Ginger is the dried knobby shaped rhizome of the plant Zingiber officinale. The Latin name, zingiber, derives from interpretations of the name in Indic languages where ginger was described as “shaped like a deer’s antler (horn)”. Ginger goes by many names in different languages such as jiang (Chinese), adrak (Hindi), jengibre (Spanish), zenzero (Italian), gingembre (French), zanjabeel (Arabic), and ingwer (German)(1).
Ginger is a 2-4 feet tall slender perennial with grass-like leaves and greenish-yellow flowers. Once the leaves of the plant die, the thick rhizomes, about 6 inches long, are dug up. Ginger is often referred to as a root but this is technically incorrect. Rhizomes are underground stems that grow horizontally underground (and have smaller roots growing from them).
Botanically, ginger is a member of the Zingiberaceae (giner) family.
Primarily grown in...
Ginger, African ginger, Cochin ginger, Jamaican ginger, Race ginger
India, China, and Nigeria
Ginger is indigenous to Southern China. In 2019, the following countries produced most of the world’s ginger: India - 38%, China - 25%, Nigeria - 15%, Nepal - 6%, Indonesia - 4%, and Thailand - 4% (2).
History and Folklore
The Chinese have used ginger for over 5000 years as a digestive aid and anti-nausea remedy. In Traditional Chinese Medicine (TCM), ginger is considered a pungent, dry, warming, yang herb for ailments triggered by cold, damp weather. The Greeks wrapped ginger in bread for use after meals as a digestive aid. In medieval Europe it was incorporated directly into bread and confections as a digestif. Queen Elizabeth I of England is credited with the invention of the gingerbread man, which became a popular Christmas treat. Ginger was so valued by the Spanish that they established ginger plantations in Jamaica in the 1600’s. “Canada Dry Ginger Ale” was patented in 1907 by Canadian pharmacist John J. McLaughlin, and became a popular beverage in America during prohibition (3,4).
Fresh ginger root is typically light brown on the outside and pale yellow on the inside. Dried ground ginger has a fine texture and is light tan in hue. Crystallized ginger is darker yellow to amber in hue.
Citrusy, musty, soapy, hot (pungent), and bitter (5)
The ginger rhizome contains 1-3% essential oils and the compound "gingerol" is responsible for its pungent/hot sensation. Dried ginger is generally less spicy than fresh ginger (6).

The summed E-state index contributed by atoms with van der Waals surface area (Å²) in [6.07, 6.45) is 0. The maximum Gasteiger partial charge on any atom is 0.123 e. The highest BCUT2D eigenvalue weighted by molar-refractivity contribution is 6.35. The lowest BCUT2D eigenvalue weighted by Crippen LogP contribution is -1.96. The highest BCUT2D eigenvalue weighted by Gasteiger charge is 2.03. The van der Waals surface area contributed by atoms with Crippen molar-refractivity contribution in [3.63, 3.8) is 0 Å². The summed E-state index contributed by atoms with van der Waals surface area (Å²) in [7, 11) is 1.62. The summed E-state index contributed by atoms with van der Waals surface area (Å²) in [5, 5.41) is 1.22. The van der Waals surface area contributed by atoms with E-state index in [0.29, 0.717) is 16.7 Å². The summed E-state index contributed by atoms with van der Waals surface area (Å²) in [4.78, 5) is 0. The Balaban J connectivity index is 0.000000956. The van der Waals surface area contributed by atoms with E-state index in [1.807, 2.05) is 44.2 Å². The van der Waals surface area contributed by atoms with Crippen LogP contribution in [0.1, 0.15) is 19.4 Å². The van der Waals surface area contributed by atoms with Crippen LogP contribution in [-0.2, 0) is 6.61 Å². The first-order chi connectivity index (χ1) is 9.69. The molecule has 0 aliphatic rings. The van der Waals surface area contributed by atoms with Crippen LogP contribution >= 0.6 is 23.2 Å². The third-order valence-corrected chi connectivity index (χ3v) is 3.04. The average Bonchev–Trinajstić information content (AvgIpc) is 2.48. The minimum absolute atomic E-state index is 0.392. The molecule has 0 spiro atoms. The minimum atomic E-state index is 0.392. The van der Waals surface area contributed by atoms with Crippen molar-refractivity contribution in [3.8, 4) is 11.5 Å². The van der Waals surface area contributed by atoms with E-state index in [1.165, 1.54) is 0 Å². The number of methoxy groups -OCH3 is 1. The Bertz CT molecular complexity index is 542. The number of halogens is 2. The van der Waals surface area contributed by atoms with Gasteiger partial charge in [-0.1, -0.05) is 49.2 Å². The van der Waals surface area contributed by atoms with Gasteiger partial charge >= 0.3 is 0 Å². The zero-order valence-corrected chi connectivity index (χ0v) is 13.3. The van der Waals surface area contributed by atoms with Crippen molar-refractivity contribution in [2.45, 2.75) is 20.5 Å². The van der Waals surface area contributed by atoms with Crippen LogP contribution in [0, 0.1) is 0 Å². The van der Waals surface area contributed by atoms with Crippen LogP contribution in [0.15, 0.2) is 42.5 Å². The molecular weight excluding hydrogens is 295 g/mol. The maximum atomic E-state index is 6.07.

Ginger is one of the most used spices in the world and comes in numerous forms, including fresh, dried, pickled, preserved, crystallized, candied, and powdered/ground. Ginger, along with green onion and garlic, is considered part of the “holy trinity” of Chinese cooking. In Thailand, it is an essential ingredient in many curry dishes. In India, ginger is an essential flavor in the vast majority of dishes as well as the popular hot beverage masala chai (milky black tea with aromatic spices). In Japan, pickled ginger (gari) is served with sushi as a palette cleanser. Ginger tea, prepared by soaking slices of ginger in hot water, with or without tea leaves, is popular throughout Asia (1). In Western cuisine, ginger is mostly used in sweet applications such as ginger ale, gingerbread, ginger snaps, parkin (a traditional English cake), and speculaas (Dutch spiced shortbread cookies).
Ground ginger (also known as powdered ginger) is readily available in most supermarkets and is used for baking and in curry mixes. Ground ginger is a popular ingredient in apple and pumpkin pies. Fresh ginger can be purchased in the produce section of most supermarkets. Use a vegetable peeler to peel away the outer skin and then grate, chop, or julienne. Preserved, or candied, ginger can be added to desserts as an ingredient or garnish. Ground ginger tends to be more concentrated in flavor but lacks the pungent heat of fresh ginger.
Did you know that many cultures use large amounts of ginger in their cooking: it is estimated that in India, the average daily consumption is 8 -10 grams of fresh ginger root (7).
- “Ginger (Zingiber officinale Rosc.)”. Gernot Katzer’s Spice Pages. 2012. http://gernot-katzers-spice-pages.com/engl/Zing_off.html Retrieved 4 February 2021.
- "Global ginger production quantity in 2019; Crops/Regions/World Regions/Production Quantity (pick lists)". UN Food and Agriculture Organization Corporate Statistical Database (FAOSTAT). 2019. http://www.fao.org/faostat/en/#data/QC Retrieved 8 February 2021.
- Moghaddasi, Mohammad Sharrif, and Hamed Haddad Kashani. "Ginger (Zingiber officinale): A review." Journal of Medicinal Plants Research 6.26 (2012): 4255-4258.
- Bode, Ann M., and Zigang Dong. "The amazing and mighty ginger." Herbal Medicine: Biomolecular and Clinical Aspects. 2nd edition (2011).
- Lawless, Lydia JR, Annette Hottenstein, and John Ellingsworth. "The McCormick spice wheel: a systematic and visual approach to sensory lexicon development." Journal of sensory studies 27.1 (2012): 37-47.
- An, Kejing, et al. "Comparison of different drying methods on Chinese ginger (Zingiber officinale Roscoe): Changes in volatiles, chemical profile, antioxidant properties, and microstructure." Food chemistry 197 (2016): 1292-1300.
- Murray, Michael T. The healing power of herbs: the enlightened person's guide to the wonders of medicinal plants. Rev. 1995.